In our towns and cities, the two words”unknown gunmen” which have become very familiar with numerous victims across the country, seem to raise no concerns from the President. It looked to many that a policy of cover-up is being adhered to. Suspicions were rife regarding the identity of the unknown gunmen. It would have taken us a great deal of time to decode the puzzle. The old Arab proverb that translates as “When two thieves differ, stolen goods appear” seems befitting to this particular situation. Indeed, General Paul Malong in an act of tit-for-tat exposed the secret by letting the world know that the unknown gunmen are members of the National Security Service (NSS) led by the Chief of Intelligence, General Akol Koor.
The second issue is employment and job creation for the masses. It would include support and assistance for the farmers, the small businesses, and the young entrepreneurs. The government did nothing of the sort during its tenure of over a decade. The militia affiliated to it (Mathiang Anyoor) made things worse by driving farmers out of their homes and farms. It resulted in a poor harvest contributing to the famine caused by the war.
The third issue which is services delivery is usually the quickest way to garner support from the masses. However, the government continued to keep the country in a sorry state regarding essential services. There’s no clean running water nor primary sanitary system in the capital Juba. The hospitals are awful leaving the majority of the citizens at the mercy of bogus doctors and health professionals. Also, South Sudan has become a dumping ground for counterfeit foods and medicines. There are no regulatory bodies, and even if they do exist, they remain dysfunctional.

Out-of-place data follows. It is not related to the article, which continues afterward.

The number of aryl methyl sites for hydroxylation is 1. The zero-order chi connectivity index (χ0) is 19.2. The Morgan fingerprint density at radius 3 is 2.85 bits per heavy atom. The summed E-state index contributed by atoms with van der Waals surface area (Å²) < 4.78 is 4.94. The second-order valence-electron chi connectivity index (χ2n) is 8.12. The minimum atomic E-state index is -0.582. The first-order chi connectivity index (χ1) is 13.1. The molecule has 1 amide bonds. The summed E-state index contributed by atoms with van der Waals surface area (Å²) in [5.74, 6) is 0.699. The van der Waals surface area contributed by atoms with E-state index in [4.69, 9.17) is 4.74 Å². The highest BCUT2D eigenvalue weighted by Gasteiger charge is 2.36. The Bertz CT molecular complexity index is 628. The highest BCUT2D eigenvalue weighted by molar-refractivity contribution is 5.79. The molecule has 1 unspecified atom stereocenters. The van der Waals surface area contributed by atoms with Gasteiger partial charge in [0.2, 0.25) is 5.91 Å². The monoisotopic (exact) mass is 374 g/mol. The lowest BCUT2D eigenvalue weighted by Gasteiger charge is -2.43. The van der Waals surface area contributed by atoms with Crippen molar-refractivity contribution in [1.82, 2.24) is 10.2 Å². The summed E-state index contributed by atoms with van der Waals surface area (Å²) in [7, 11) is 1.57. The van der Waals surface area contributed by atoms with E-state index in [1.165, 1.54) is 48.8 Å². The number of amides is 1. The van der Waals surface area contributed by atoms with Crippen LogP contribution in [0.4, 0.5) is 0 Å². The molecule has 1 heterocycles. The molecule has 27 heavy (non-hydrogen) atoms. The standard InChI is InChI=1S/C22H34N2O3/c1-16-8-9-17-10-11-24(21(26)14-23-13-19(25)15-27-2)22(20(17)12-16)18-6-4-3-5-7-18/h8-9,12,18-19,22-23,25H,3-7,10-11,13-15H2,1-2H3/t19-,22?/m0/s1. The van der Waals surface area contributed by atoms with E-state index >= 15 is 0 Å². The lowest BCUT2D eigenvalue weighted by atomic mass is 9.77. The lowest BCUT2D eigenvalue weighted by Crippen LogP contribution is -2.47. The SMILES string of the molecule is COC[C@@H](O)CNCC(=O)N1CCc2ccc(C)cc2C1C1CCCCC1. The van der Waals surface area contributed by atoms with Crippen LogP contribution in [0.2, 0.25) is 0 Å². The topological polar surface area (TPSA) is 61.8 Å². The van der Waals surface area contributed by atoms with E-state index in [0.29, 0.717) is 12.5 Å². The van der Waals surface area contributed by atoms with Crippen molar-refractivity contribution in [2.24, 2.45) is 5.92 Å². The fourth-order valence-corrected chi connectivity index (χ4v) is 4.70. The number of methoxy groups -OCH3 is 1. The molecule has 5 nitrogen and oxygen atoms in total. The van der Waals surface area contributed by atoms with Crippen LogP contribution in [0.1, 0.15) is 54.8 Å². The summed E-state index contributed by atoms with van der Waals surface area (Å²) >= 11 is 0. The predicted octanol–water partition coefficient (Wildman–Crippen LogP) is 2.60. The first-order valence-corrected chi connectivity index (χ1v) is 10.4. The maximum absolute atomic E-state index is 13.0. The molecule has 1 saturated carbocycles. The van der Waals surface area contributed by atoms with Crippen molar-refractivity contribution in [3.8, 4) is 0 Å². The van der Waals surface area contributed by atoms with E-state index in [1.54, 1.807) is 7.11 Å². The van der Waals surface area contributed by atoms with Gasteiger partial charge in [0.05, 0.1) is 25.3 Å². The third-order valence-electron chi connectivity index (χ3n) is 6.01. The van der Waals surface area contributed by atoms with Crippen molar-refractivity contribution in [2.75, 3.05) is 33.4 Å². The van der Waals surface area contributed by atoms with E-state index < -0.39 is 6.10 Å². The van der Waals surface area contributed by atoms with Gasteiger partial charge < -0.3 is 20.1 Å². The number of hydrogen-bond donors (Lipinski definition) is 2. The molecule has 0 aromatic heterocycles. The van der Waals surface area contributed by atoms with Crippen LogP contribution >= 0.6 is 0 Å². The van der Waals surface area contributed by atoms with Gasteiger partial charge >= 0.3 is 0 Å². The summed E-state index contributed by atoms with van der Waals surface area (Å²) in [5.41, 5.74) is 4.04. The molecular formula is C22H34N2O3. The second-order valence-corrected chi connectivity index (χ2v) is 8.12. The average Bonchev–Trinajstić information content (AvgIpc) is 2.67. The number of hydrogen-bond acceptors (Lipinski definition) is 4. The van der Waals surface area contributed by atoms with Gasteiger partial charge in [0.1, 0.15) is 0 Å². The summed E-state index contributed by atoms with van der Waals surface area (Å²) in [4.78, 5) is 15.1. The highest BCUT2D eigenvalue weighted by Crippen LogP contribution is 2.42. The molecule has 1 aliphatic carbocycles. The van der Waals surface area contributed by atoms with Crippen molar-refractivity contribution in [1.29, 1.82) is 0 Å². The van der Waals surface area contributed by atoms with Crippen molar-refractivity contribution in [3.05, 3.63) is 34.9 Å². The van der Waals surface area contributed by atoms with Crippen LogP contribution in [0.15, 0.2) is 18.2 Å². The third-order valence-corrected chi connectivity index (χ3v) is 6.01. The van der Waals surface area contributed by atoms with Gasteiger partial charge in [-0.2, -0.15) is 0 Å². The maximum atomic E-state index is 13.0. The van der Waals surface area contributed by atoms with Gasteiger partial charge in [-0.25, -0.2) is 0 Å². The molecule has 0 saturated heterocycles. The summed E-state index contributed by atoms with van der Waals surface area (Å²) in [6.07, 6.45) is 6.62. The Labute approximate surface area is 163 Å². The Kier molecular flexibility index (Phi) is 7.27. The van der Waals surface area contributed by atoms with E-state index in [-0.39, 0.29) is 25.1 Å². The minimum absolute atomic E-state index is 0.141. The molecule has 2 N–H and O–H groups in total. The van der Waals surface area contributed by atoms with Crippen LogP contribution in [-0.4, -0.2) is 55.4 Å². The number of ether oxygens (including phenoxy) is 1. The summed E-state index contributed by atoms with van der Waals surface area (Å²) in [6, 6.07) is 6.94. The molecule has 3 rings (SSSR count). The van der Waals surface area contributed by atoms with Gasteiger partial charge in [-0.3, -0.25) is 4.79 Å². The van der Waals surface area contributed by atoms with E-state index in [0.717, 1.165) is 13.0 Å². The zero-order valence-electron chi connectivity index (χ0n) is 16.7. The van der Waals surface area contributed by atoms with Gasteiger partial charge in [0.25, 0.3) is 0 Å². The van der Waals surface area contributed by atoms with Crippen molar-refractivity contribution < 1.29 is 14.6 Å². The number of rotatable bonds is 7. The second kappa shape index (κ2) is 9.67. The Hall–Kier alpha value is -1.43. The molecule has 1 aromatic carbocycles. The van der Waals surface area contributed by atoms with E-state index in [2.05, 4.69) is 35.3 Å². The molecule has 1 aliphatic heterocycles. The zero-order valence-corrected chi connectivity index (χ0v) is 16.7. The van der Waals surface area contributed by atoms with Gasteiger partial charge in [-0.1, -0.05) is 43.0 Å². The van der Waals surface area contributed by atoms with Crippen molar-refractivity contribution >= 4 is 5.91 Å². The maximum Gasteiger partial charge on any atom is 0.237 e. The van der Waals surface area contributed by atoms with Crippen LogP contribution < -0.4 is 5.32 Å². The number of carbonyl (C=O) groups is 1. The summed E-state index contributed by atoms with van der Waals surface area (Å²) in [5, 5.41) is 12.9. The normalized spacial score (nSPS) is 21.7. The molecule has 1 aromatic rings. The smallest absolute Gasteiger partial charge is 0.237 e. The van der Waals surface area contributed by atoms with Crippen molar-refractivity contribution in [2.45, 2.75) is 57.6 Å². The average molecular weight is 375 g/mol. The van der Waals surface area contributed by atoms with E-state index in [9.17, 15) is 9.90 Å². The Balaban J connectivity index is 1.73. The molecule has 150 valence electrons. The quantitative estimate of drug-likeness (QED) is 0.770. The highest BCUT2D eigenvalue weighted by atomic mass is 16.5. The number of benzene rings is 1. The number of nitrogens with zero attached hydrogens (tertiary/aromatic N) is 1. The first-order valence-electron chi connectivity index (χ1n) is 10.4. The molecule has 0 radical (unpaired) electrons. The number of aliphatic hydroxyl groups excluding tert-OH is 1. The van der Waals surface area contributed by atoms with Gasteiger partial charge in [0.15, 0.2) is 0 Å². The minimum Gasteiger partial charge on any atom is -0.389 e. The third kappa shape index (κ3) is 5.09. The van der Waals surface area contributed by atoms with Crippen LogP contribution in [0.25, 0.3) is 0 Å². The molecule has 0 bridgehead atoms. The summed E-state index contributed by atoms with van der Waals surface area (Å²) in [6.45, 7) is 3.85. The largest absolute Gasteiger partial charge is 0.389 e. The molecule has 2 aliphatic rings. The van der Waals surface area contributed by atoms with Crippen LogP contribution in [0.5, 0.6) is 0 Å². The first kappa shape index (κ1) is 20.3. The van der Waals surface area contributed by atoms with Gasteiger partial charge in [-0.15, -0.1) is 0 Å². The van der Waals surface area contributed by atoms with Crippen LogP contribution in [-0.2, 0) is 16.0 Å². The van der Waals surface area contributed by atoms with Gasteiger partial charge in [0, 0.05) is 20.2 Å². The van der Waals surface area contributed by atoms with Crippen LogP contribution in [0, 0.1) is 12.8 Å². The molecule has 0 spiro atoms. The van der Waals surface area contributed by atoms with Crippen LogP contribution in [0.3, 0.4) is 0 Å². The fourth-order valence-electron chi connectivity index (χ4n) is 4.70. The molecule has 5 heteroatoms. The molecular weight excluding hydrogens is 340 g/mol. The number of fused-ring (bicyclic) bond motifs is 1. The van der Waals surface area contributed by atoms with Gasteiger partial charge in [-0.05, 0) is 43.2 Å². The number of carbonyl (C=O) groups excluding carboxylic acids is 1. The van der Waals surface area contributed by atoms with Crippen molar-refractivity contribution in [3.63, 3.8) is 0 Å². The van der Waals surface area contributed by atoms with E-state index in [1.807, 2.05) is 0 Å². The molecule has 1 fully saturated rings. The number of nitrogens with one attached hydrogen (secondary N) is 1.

The educational system is broken to a very significant degree. And to attest to that, the elites and the war tycoons send their children to study abroad. Those who previously believed that the independence of South Sudan would open the doors for educating their kids and give them the opportunity to part with poverty; had the shock of their lives. They realised that they were better off before than after the independence of South Sudan.
Despite the vast oil revenues, the total length of tarmac roads in the whole of South Sudan is under 300 km. The longest tarmac road (Juba-Nimule road) which is 192 km long, was constructed by the Americans. We still have vast swathes of countryside devoid of roads. For example, the Bor-Bipor road is impassable during the rainy season. Kiir’s government performance concerning linking the country together is quite appalling.
The above account will never endear any government to its people. Michael Makuei Lueth is very delusional regarding the popularity of his government.
While teachers, university lecturers, medical doctors, nurses, soldiers, and the other government employees go for 6 to 8 months without salaries, many South Sudanese were dismayed by the recent payout of 40,000 USD to each member of the National Legislative Assembly (NLA) without any official explanation. Many reports cited that it was a reward for the members of the NLA for extending the term of office for the President. It’s the embodiment of what a kleptocratic government of elites could do to cling to power.
Dr Lako Jada Kwajok